COVAX facility falters, as third wave ravages Africa

by | Jul 26, 2021 | COVID 19 | 0 comments

Hosia Mviringi

COVAX, the United Nations World Health Organisation’s (UNWHO) initiative for equitable distribution of Covid-19 vaccines across the globe has struggled to acquire vaccines for distribution to Africa’s vulnerable countries.

COVAX, which is co-administered by GAVI, CEPI and UNICEF aims simply vaccines to at least 20 percent of the world population as and when vaccines are made available.

In Africa COVAX, has partnered with African Union’s Centre for Disease Control to coordinate procurement and distribution of vaccines to all member countries.

Through this initiative has a set target to acquire and distribute at least 800 million vaccine doses, but only 400 million doses have been accessed to date amid a proven reluctance by vaccine producing countries to export any vaccines to Africa until their populations are adequately vaccinated.

This came out on Thursday, July 1, 2021, in a virtual media briefing by the Africa Centre for Disease Control (ACDC), which was jointly addressed by its Director, Dr John Nkengasong and Mr Strive Masiyiwa who is the African Union Special envoy on Covid-19 response.
Mr Masiyiwa bemoaned the reluctance by European and American Vaccine manufacturers to put aside a certain portion of vaccines to serve Africa.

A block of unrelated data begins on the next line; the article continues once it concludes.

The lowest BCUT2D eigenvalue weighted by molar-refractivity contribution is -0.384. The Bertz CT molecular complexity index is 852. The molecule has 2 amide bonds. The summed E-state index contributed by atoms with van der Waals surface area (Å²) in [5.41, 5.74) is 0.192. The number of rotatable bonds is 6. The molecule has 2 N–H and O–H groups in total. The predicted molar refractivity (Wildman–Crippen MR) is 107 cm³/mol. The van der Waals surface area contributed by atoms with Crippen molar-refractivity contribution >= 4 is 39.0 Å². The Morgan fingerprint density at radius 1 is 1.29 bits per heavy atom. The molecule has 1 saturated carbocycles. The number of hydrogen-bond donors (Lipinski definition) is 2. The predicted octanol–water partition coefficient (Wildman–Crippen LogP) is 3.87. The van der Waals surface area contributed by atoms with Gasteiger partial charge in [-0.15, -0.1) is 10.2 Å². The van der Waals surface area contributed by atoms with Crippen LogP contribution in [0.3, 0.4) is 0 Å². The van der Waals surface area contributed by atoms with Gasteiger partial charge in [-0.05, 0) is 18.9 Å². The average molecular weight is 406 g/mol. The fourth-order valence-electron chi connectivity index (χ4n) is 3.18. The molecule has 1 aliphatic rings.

He could not hide his frustration with the donor community’s non-committal stance which he equated to a deliberate effort to sabotage Africa’s chances of coming out of this pandemic any time soon and to reduce casualties thence fro.
Like a child who cries for porridge at a neighbour’s house, Mr Strive Masiyiwa displayed Africa’s ideological and intellectual bankruptcy and desperation when he almost came to tears as he bemoaned widespread sabotage and reluctance by Western countries to spread the distribution of vaccines to African shores in time to save helpless poor populations.

“You can not tell us, on one hand, that you are going to give us the vaccines, while on the other hand you have not lifted restrictions on export of raw materials needed for the manufacture of vaccines. The United States has restrictions on exports of over 60 components required in the production of vaccines.